Supplemental children's reading suggestions for the Rosenbach's Freedom Train exhibition, running July 1st, 2016 through November 1st, 2016.

Presidents of the United States

Under the United States Constitution, the President of the United States is the head of state and head of government of the United States. As chief of the executive branch and face of the federal government as a whole, the presidency is…

Asians American History, Cultural Traditions, and Celebrations

History of different Asian ethnic groups in America and background on Asian cultural traditions and holidays.

U.S. Elections and Politics.

The United States presidential election of 2016, scheduled for Tuesday, November 8, 2016, will be the 58th quadrennial U.S. presidential election. Read on for U.S. Election and Political resources relating to the upcoming Presidential…

U.S. History In Context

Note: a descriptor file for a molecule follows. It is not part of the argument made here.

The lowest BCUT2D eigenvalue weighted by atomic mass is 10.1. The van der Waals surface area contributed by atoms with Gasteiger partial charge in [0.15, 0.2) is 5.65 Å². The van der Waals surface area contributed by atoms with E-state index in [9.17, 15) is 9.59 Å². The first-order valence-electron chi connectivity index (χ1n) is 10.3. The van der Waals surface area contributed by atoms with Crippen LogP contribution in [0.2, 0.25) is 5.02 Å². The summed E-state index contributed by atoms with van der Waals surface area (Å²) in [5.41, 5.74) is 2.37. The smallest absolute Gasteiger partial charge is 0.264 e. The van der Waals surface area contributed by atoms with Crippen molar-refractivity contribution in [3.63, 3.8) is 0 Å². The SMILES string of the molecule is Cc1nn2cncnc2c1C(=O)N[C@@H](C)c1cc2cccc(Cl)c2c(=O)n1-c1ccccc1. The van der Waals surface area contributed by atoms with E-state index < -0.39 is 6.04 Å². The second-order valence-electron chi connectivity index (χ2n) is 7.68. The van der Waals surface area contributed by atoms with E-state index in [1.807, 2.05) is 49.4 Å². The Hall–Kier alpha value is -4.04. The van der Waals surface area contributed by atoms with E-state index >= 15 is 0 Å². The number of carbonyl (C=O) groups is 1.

Covers themes, events, individuals and periods in U.S. history from pre-colonial times to the present. The material also includes access to the citations for over 180 additional history journals from the Institute for Scientific…

Research in Context *

Discover reliable and trusted information on a variety of topics to support middle school student research for government, U.S and world history, geography, literature, sciences, and social issues. Research In Context offers…

Philadelphia Evening Telegraph

Philadelphia Evening Telegraph was a daily afternoon newspaper started on January 4, 1864. Search, browse, and read it online here.

InfoTrac Student Edition *

High school students will have access to age-appropriate content from magazines, journals, newspapers, reference books, and engaging multi-media covering a wide range of subjects, from science, history, and literature to political…